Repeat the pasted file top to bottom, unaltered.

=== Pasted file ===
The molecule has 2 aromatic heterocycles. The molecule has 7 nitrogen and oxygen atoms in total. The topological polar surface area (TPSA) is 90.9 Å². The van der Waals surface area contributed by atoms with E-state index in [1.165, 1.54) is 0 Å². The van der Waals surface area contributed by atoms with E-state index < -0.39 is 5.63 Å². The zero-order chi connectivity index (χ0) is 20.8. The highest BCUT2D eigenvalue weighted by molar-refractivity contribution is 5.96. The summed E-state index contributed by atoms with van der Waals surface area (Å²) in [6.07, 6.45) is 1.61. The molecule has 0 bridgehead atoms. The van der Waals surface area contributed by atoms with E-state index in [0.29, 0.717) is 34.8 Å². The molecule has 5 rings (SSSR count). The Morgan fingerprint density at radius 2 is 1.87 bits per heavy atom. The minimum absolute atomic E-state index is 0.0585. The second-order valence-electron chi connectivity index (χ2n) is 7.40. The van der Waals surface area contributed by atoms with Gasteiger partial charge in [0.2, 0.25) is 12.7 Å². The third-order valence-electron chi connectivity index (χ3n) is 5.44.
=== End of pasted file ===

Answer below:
The molecule has 2 aromatic heterocycles. The molecule has 7 nitrogen and oxygen atoms in total. The topological polar surface area (TPSA) is 90.9 Å². The van der Waals surface area contributed by atoms with E-state index in [1.165, 1.54) is 0 Å². The van der Waals surface area contributed by atoms with E-state index < -0.39 is 5.63 Å². The zero-order chi connectivity index (χ0) is 20.8. The highest BCUT2D eigenvalue weighted by molar-refractivity contribution is 5.96. The summed E-state index contributed by atoms with van der Waals surface area (Å²) in [6.07, 6.45) is 1.61. The molecule has 0 bridgehead atoms. The van der Waals surface area contributed by atoms with E-state index in [0.29, 0.717) is 34.8 Å². The molecule has 5 rings (SSSR count). The Morgan fingerprint density at radius 2 is 1.87 bits per heavy atom. The minimum absolute atomic E-state index is 0.0585. The second-order valence-electron chi connectivity index (χ2n) is 7.40. The van der Waals surface area contributed by atoms with Gasteiger partial charge in [0.2, 0.25) is 12.7 Å². The third-order valence-electron chi connectivity index (χ3n) is 5.44.